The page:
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Affect and History in Ninotchka Rosca’s

State of War


breaking the spell of repetition of the family shame and misfortune

in a new socio-political setting, and with the aid of modern


IV. Betrayal, Becoming, and Story-Telling

Anna’s life story takes place mostly during the emergent reign

of Marcos’ military dictatorship, which sought to gain total control

of the country by imposing martial law and monopolizing lucrative

private industries. The novel underscores the terrorist reign of the

Marcos regime by creating allegorical figures, such as Colonel

Urbano Amor, the head of the secret police and the symbolic figure

of the state oppression and control over the people in neocolonial

Philippines, and the Commander

the distant, fictional version of

President Marcos, who controls the country and the military. The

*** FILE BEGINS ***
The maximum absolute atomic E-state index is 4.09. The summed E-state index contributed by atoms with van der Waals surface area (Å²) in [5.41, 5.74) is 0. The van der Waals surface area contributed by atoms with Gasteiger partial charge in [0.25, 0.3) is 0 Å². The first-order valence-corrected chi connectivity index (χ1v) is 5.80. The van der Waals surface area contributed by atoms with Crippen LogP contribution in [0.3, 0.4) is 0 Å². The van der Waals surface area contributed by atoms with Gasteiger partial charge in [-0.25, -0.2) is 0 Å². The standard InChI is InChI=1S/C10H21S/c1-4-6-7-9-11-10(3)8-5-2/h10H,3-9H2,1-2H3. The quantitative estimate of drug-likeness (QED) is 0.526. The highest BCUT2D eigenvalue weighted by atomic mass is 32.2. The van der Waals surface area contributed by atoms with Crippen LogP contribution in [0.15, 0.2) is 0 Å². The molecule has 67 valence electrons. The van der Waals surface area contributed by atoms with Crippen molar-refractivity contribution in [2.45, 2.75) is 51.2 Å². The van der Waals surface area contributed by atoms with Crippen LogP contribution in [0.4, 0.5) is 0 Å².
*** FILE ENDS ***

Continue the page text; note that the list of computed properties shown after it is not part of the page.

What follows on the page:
oppressive social and political condition forces the people to go

underground in their resistance, resorting to guerrilla warfare and

peasant revolts. People who fight the government either take on

double identities or act in disguise. Since disguise and elusiveness

are important strategies in the popular war against totalitarian

government, the opposition between government and resistance

forces is elusive and hard to pinpoint, for the dictatorship faces an

enemy who appears to be ordinary people. Thus, Anna describes

the war as an “illusory war that was everywhere and yet was

nowhere” (Rosca, 1988: 20). The invisibility of the enemy

constitutes the crisis of the environment to which the military

government responds by resorting to measures of surveillance,

arrest, torture, and terror. In other words, the history of

dictatorship is propelled by government fear of an elusive and

invisible enemy.

Viet Thanh Nguyen has rightly pointed out that the

struggles between the government and the people signify “the

contestation over the manipulation of appearances and meaning

that contribute to the rule of society” (2002: 130). One of the